Bottle Rockets – Not So Loud: An Acoustic Evening with the Bottle Rockets

January 01, 1970



Not So Loud constitutes a rare unplugged offering from a band that’s always favored up-tempo
tunes and a persistent penchant for veracity. Happily then, the Bottle Rockets’
choice to substitute acoustic guitars and a back porch assortment of banjo, lap
steel, mandolin and upright bass doesn’t diminish from the groups usual MO.
Indeed, their resilience and resolve are as effusive as always, even when the
volume is turned down a few notches and more tender sentiments are pushed to
the fore.


Recorded on the second floor of a historic schoolhouse in
St. Louis, the band applied the gravitas that would naturally accompany such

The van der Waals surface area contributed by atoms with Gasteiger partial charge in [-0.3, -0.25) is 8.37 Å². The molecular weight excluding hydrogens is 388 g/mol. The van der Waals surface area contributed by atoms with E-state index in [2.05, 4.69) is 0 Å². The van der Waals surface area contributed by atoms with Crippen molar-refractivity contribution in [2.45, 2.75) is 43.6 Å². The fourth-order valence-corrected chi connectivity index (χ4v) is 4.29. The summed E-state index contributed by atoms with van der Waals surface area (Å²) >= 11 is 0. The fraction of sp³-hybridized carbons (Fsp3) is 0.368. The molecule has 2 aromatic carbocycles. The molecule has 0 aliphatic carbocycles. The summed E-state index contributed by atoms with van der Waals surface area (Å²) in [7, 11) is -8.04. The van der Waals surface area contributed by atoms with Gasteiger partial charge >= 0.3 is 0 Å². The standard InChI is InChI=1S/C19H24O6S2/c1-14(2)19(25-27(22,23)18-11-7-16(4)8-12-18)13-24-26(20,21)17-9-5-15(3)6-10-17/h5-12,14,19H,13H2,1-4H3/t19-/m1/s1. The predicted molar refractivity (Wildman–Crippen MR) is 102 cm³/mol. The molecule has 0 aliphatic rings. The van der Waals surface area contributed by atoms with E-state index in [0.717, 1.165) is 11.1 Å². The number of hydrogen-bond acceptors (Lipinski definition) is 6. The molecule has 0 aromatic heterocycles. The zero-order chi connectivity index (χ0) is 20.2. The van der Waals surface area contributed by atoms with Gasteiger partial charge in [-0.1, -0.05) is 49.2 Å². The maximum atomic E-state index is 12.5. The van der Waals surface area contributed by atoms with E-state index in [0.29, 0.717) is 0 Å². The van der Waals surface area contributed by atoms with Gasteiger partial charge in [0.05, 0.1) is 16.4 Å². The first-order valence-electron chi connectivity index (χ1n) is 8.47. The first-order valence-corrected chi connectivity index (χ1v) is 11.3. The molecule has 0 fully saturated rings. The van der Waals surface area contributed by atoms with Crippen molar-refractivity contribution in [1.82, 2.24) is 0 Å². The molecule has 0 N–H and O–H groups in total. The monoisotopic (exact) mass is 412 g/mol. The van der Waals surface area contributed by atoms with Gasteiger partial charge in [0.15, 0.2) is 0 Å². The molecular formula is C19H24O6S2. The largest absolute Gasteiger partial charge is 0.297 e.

intimate environs, though they didn’t leave their irreverence at the door
entirely. Where a previous concert album, Live In Heilbronn/Germany, amplified their attitude and left the
fringes well frayed, Not So Loud abides by the dictates of its title and
takes a rustic tack instead, particularly on songs such as “Early in the
Morning,” “Rural Route” and “1000 Dollar Car” where the rudimentary
arrangements affirm the band’s down home demeanor.


The folksy patter
between tunes reflects the intimacy of these performances, and singer Brian
Henneman’s humorous recollection of battling boisterous crowds at a Dolly
Parton concert on “Perfect Far Away” suggests there’s still room for a nod and
a wink amidst even the more subdued sentiments. They tip their collective cap
to others as well, giving a nod to the Boss with the rugged “Lucky Break,” and
finding a similarity in style to John Hiatt on the easy, ambling “Kit Kat
Clock.” Each offers the impression that this must have been a most enjoyable
evening indeed.

DOWNLOAD: “Perfect Far Away,”
“”Lucky Break,” “1000 Dollar Car” LEE ZIMMERMAN

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